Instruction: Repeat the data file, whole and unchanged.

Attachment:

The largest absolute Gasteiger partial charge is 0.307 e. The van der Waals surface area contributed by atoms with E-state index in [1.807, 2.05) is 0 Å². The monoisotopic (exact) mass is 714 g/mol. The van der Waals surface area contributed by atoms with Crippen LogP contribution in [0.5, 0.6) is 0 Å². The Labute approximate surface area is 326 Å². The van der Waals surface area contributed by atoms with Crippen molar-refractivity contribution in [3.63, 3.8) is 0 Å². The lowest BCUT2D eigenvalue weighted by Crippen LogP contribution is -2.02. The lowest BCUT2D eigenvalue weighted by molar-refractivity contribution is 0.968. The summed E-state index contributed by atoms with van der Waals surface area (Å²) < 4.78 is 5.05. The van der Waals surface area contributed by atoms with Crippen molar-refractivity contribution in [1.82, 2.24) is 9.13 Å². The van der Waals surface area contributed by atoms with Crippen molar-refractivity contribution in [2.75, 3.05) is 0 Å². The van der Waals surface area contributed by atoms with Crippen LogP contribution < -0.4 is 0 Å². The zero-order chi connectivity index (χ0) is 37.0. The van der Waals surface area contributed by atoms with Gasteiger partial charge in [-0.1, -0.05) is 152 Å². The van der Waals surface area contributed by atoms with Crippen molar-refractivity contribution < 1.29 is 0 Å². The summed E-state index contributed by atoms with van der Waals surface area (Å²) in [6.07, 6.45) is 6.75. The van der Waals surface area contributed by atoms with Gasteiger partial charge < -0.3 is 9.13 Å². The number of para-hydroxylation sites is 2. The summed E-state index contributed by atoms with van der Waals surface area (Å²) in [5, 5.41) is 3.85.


The largest absolute Gasteiger partial charge is 0.307 e. The van der Waals surface area contributed by atoms with E-state index in [1.807, 2.05) is 0 Å². The monoisotopic (exact) mass is 714 g/mol. The van der Waals surface area contributed by atoms with Crippen LogP contribution in [0.5, 0.6) is 0 Å². The Labute approximate surface area is 326 Å². The van der Waals surface area contributed by atoms with Crippen molar-refractivity contribution in [3.63, 3.8) is 0 Å². The lowest BCUT2D eigenvalue weighted by Crippen LogP contribution is -2.02. The lowest BCUT2D eigenvalue weighted by molar-refractivity contribution is 0.968. The summed E-state index contributed by atoms with van der Waals surface area (Å²) < 4.78 is 5.05. The van der Waals surface area contributed by atoms with Crippen molar-refractivity contribution in [1.82, 2.24) is 9.13 Å². The van der Waals surface area contributed by atoms with Crippen molar-refractivity contribution in [2.75, 3.05) is 0 Å². The van der Waals surface area contributed by atoms with Crippen LogP contribution < -0.4 is 0 Å². The zero-order chi connectivity index (χ0) is 37.0. The van der Waals surface area contributed by atoms with Gasteiger partial charge in [-0.1, -0.05) is 152 Å². The van der Waals surface area contributed by atoms with Crippen molar-refractivity contribution < 1.29 is 0 Å². The summed E-state index contributed by atoms with van der Waals surface area (Å²) in [6.07, 6.45) is 6.75. The van der Waals surface area contributed by atoms with Gasteiger partial charge < -0.3 is 9.13 Å². The number of para-hydroxylation sites is 2. The summed E-state index contributed by atoms with van der Waals surface area (Å²) in [5, 5.41) is 3.85.